The world is warm­ing and we must act

Waikato Times - - Opinion - Tom O’Con­nor

This past Northern Hemi­sphere sum­mer, Cal­i­for­nia burned like never be­fore and at the same time Aus­tralia, in the South­ern Hemi­sphere win­ter, also had record break­ing wild­fires.

In be­tween, we have seen mas­sive floods in In­dia and other parts of the world on a prece­dent-set­ting scale.

These ex­tremes of cli­mate chan­g­ere­lated disasters have been pre­dicted for at least three decades by some of the world’s lead­ing sci­en­tists, but they were ei­ther ig­nored or pil­lo­ried by those who still deny cli­mate change even ex­ists. The de­bate has been bogged down in a morass of gen­uine sci­ence, pseu­do­science, su­per­sti­tion and ig­no­rance to the point where few laypeo­ple can agree on what the facts are.

Dif­fer­ences of opin­ion, how­ever, don’t change the facts any more than the celebrity or po­lit­i­cal sta­tus of the per­son hold­ing those opin­ions can.

And some facts are glar­ingly ob­vi­ous. About 50 years ago, sci­en­tists pre­dicted that the in­crease in car­bon diox­ide in the at­mos­phere, as a di­rect re­sult of the com­bus­tion of coal and oil over a rel­a­tively short 200 years, would cause global warm­ing. It is also a re­al­ity that the speed of that change is faster than many species, in­clud­ing hu­mans, can adapt to.

In re­al­ity, we have what should be called ac­cel­er­ated cli­mate change.

The amount of car­bon in the world had not changed, but most of it was locked up in fos­sil fu­els.

Since the start of In­dus­trial Rev­o­lu­tion just over 200 years ago and the in­ven­tion of the in­ter­nal com­bus­tion en­gine a lit­tle more than 100 years ago, we have dug up and burnt count­less billions of tonnes of coal and oil, re­leas­ing all that stored car­bon diox­ide into the at­mos­phere and an ever in­creas­ing rate.

Stud­ies have shown that sea sur­face tem­per­a­tures are in­creas­ing rapidly, which is af­fect­ing weather and cli­mate with more in­tense rains.

This was why 2017 was the hottest year ever recorded at the Earth’s sur­face. Ad­di­tion­ally, 2016 was a year with record hur­ri­canes, heat waves, droughts, and wild­fires around the world. That process is con­tin­u­ing.

Ev­ery year dur­ing Au­gust and Septem­ber, storms de­velop over the North At­lantic Ocean and sweep in over the east­ern states of the US.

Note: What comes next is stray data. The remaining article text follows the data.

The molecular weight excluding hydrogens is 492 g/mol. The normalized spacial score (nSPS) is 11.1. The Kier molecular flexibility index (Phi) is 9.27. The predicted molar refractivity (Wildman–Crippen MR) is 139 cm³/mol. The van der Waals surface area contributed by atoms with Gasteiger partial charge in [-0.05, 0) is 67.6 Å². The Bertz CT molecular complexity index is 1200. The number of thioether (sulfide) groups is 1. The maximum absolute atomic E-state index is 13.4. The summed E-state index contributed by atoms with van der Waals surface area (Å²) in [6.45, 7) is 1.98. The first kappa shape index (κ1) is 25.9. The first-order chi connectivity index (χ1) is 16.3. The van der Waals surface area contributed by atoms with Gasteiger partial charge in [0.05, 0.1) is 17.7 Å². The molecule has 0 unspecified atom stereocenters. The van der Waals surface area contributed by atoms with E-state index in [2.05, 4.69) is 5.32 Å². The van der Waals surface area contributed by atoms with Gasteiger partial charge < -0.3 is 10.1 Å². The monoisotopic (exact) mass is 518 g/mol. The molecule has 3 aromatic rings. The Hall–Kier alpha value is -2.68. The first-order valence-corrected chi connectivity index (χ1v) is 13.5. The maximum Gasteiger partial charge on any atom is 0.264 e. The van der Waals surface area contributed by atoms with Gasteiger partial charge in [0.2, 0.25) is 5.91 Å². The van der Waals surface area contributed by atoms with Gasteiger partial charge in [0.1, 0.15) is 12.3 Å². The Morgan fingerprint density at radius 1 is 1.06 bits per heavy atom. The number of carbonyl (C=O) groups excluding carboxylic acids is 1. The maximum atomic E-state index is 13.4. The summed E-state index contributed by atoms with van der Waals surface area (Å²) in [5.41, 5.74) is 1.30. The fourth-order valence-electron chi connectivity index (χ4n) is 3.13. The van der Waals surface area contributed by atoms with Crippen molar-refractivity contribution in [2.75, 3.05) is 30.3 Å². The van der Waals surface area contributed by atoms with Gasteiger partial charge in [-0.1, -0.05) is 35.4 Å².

Last year, with ocean sur­face tem­per­a­tures warmer than ever be­fore, the in­creased heat acted as an ac­cel­er­ant and the storms de­vel­oped into the big­gest hur­ri­canes in recorded his­tory, cov­er­ing the en­tire state of Florida. Winds of more than 200kmh and a record rain del­uge brought may­hem to mil­lions and death to many.

In the fol­low­ing sum­mer, that in­creased heat fu­elled the usual an­nual wild­fires into mas­sive and un­con­trol­lable in­fer­nos like never be­fore.

Closer to home, we now know that last Septem­ber has been the wettest for many years, with Hamil­ton Air­port mea­sur­ing 1271mm of rain since the begin­ning of that year, which is the high­est Jan­uarySeptem­ber tally since records be­gan in 1935.

This year is al­ready on the way to be­ing the wettest in more than 80 years, with big­ger floods and heav­ier down­pours through­out most of the coun­try than ever be­fore.

Most of our rain comes in from the Tas­man Sea with the pre­vail­ing west­erly winds and the Tas­man, like the North At­lantic, is warmer than it has ever been.

The new re­search has quan­ti­fied how much the Earth has warmed over the past 56 years due prin­ci­pally to hu­man ac­tiv­ity and the com­bus­tion of fos­sil fu­els.

That has the added car­bon diox­ide to the at­mos­phere at ever-in­creas­ing rates. That in­crease of more than 40 per cent, with most since 1980, has trapped heat in the Earth’s sys­tem, warm­ing the en­tire planet to the point where it can now be re­li­ably mea­sured.

While most gov­ern­ments through­out the world ac­cept that some­thing needs to be done, un­til quite re­cently noth­ing had been done be­yond talk about the prob­lem, sim­ply be­cause that prob­lem was not easy to see or quan­tify and too many in­flu­en­tial peo­ple refuse to ac­cept that there was a prob­lem at all.

If we don’t have the col­lec­tive abil­ity to avoid real and ob­vi­ous calami­ties like war and world poverty, the chances of ac­tu­ally rev­ers­ing global warm­ing are slim at best, even though we have the tech­ni­cal abil­ity to do so.

Planet Earth is prob­a­bly not at risk, but life as we know it to­day prob­a­bly is un­less the prob­lem is taken much more se­ri­ously than it is at present.

Hamil­ton Air­port has had 1271mm of rain since the begin­ning of the year, which is the high­est Jan­uary-Septem­ber tally since records be­gan in 1935.

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